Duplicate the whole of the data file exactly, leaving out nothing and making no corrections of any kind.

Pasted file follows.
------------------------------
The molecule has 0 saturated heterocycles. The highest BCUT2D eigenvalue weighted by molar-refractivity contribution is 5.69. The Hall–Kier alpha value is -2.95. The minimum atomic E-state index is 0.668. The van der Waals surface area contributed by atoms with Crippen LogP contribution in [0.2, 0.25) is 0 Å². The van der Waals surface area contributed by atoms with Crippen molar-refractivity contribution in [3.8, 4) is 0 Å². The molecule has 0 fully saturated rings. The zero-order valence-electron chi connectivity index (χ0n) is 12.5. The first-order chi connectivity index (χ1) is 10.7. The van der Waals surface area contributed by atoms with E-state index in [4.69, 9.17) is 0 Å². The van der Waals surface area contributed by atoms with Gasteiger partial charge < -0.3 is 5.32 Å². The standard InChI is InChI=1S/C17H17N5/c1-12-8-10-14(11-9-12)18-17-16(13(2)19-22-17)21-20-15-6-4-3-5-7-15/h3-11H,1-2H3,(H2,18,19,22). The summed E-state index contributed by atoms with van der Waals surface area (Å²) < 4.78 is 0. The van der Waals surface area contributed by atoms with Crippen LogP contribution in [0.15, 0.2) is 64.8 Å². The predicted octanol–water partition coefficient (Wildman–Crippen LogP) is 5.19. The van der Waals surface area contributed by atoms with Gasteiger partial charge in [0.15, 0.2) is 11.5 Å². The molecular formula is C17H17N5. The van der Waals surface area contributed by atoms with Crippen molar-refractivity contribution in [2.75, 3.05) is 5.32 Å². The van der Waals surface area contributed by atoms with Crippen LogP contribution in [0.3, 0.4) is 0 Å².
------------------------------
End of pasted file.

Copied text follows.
The molecule has 0 saturated heterocycles. The highest BCUT2D eigenvalue weighted by molar-refractivity contribution is 5.69. The Hall–Kier alpha value is -2.95. The minimum atomic E-state index is 0.668. The van der Waals surface area contributed by atoms with Crippen LogP contribution in [0.2, 0.25) is 0 Å². The van der Waals surface area contributed by atoms with Crippen molar-refractivity contribution in [3.8, 4) is 0 Å². The molecule has 0 fully saturated rings. The zero-order valence-electron chi connectivity index (χ0n) is 12.5. The first-order chi connectivity index (χ1) is 10.7. The van der Waals surface area contributed by atoms with E-state index in [4.69, 9.17) is 0 Å². The van der Waals surface area contributed by atoms with Gasteiger partial charge < -0.3 is 5.32 Å². The standard InChI is InChI=1S/C17H17N5/c1-12-8-10-14(11-9-12)18-17-16(13(2)19-22-17)21-20-15-6-4-3-5-7-15/h3-11H,1-2H3,(H2,18,19,22). The summed E-state index contributed by atoms with van der Waals surface area (Å²) < 4.78 is 0. The van der Waals surface area contributed by atoms with Crippen LogP contribution in [0.15, 0.2) is 64.8 Å². The predicted octanol–water partition coefficient (Wildman–Crippen LogP) is 5.19. The van der Waals surface area contributed by atoms with Gasteiger partial charge in [0.15, 0.2) is 11.5 Å². The molecular formula is C17H17N5. The van der Waals surface area contributed by atoms with Crippen molar-refractivity contribution in [2.75, 3.05) is 5.32 Å². The van der Waals surface area contributed by atoms with Crippen LogP contribution in [0.3, 0.4) is 0 Å².